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Food for thought

Teaching children the path from the field to the fork key to better health


By Jeff Green

A PhD student from the Faculty of Medicine says there needs to be a culture shift in how we understand school food.

Emily Doyle is examining the school food system in Newfoundland and Labrador thanks to a $40,000 research grant from the Social Sciences and Humanities Research Council of Canada.

Field to fork

She says using school food to educate kids about the overall food system—the path from the field to the fork—and the important role food plays in building healthy communities will help children in the long run.

“Building an understanding about the important connections between food, the community and the environment is increasingly important as our food system becomes more complex,” she said.

But, she insists, change has to occur at multiple levels.

“The real test of how good food is in schools can be seen in the health of our children,” said Ms. Doyle, a mother of three young children. “At this moment in time, we are dealing with an increase in the availability of energy-dense food coupled with a trend towards decreased physical activity and an increasing distance—both psychological and spatial—of the path that brings food to the plate.”

‘Sustainable living’

Ms. Doyle is completing her studies in the Division of Community Health and Humanities under the supervision of Dr. Martha Traverso-Yepez.

“The real test of how good food is in schools can be seen in the health of our children.” — Emily Doyle

A Memorial alumna, with an education degree and a master of philosophy in humanities, Ms. Doyle also has a degree from Acadia University and a diploma in farm management from McGill. She has lived in Nova Scotia, Quebec and South Korea. She says the time spent living away from home raised her awareness about the connections between food and sustainability.

“Living in cities like Montreal and Seoul, I became hooked on fish markets, farmers’ markets and alternative gardening projects,” she explained. “This all contributed to my desire to see what is possible for the Newfoundland and Labrador food system. Focusing on school food is, for me, a practical way of learning about the connections between health, society and the environment.”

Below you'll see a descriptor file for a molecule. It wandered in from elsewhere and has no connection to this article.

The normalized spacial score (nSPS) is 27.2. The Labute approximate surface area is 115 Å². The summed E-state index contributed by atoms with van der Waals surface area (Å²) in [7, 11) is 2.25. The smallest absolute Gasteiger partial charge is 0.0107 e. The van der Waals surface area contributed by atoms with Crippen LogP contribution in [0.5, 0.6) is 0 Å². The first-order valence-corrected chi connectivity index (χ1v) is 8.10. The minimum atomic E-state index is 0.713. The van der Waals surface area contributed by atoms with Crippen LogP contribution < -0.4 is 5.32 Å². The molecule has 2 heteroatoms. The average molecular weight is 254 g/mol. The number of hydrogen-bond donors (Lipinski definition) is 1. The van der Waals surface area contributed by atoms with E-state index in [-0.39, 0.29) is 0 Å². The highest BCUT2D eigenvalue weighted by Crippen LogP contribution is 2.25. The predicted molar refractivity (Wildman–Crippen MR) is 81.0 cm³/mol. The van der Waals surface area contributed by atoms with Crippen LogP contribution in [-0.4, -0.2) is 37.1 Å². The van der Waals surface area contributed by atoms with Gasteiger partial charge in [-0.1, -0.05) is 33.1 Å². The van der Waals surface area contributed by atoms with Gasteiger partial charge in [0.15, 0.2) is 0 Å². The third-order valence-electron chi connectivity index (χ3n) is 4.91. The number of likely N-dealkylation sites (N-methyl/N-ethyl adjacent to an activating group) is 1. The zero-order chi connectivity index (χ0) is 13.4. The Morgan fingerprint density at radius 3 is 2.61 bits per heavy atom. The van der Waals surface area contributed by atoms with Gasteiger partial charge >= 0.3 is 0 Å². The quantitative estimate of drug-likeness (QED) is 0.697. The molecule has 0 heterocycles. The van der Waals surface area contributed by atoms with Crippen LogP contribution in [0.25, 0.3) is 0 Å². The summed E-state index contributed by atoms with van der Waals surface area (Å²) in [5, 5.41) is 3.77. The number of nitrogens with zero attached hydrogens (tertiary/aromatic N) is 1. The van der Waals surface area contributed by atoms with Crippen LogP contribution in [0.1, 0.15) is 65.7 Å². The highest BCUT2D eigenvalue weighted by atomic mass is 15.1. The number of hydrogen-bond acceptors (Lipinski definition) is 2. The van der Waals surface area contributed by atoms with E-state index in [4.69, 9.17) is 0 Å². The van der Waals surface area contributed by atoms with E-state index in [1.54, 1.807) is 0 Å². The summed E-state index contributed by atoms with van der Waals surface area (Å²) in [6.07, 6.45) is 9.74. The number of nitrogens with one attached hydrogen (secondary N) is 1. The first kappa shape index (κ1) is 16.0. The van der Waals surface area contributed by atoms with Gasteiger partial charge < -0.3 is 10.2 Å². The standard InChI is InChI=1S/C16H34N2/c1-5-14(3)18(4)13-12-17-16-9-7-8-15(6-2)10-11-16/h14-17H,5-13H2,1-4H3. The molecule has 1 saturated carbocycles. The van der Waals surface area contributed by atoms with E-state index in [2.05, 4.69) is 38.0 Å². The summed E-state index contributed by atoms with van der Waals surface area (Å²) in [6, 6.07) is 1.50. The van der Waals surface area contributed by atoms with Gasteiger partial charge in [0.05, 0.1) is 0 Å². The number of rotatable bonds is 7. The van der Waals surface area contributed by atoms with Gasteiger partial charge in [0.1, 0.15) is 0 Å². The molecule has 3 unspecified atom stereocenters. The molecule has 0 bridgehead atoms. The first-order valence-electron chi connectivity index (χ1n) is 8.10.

Ms. Doyle’s interest in sustainable food choices snowballed after completing a research project in Harbour Grace a couple of years ago. It focused on the use of school gardens for health promotion. She says the greenhouse provided a positive learning environment for students and teachers but also encountered barriers to sustainability.

The project led Ms. Doyle to broaden her research focus from the school garden to the whole school food environment.

Educational experience

Ms. Doyle says she’s examined various models around the world which combine sensible meal options and experiential learning so that food becomes an educational experience.

That’s a similar goal of the non-profit community group Fishing for Success, based out of Petty Harbour. Led by Kimberly Orren and a team of volunteers, the organization shares and celebrates traditional fishing knowledge and culture by offering programming for children, their families and the community.

Kimberly Orren runs the non-profit group Fishing for Success.
Kimberly Orren runs the non-profit group Fishing for Success.
Photo: Chris Hammond

Ms. Orren says she wants more people to reconnect with what she calls our province’s “cultural food.”

“In Newfoundland and Labrador, our heritage is all about the fishery and fish,” explained Ms. Orren, who started the group in April 2014 and has engaged with thousands of people from across the province. “You have to look no further than our music, our art and our stories. They’re all connected to the fishery. Our heritage is our identity. Fishing for Success is about reconnecting young families with how their ancestors worked in the fishery and the important—and practical—role fish played in our communities.”

Seeking feedback from schools

For her part, Ms. Doyle says informing people, particularly children, about the connection between food and place is critical to growing healthy communities.

She says enhancing food literacy may lead to more nutritious food choices and eating practices, but it also has wider impacts on food culture, the local economy and the environment.

As part of her research, Ms. Doyle plans to survey schools in the province in order to understand characteristics of the current school food system, including knowledge, attitudes and needs among educators. She also plans to conduct interviews with a range of stakeholders, including government officials, school food providers, community organizations, parents and teachers.

“Food is a topical and tangible issue and I’m excited to be studying the connections between food and schools because I think there are many promising activities ongoing in the province.”

Emily Doyle is excited to be studying the connections between food and schools.
Emily Doyle is excited to be studying the connections between food and schools.
Photo: Chris Hammond

“For example, school gardens are gaining in popularity across the province. Through this research I hope to understand how can we enhance the relevance and effectiveness of such projects to promote healthier communities. Lots of questions and hopefully plenty of answers will come through my research.”

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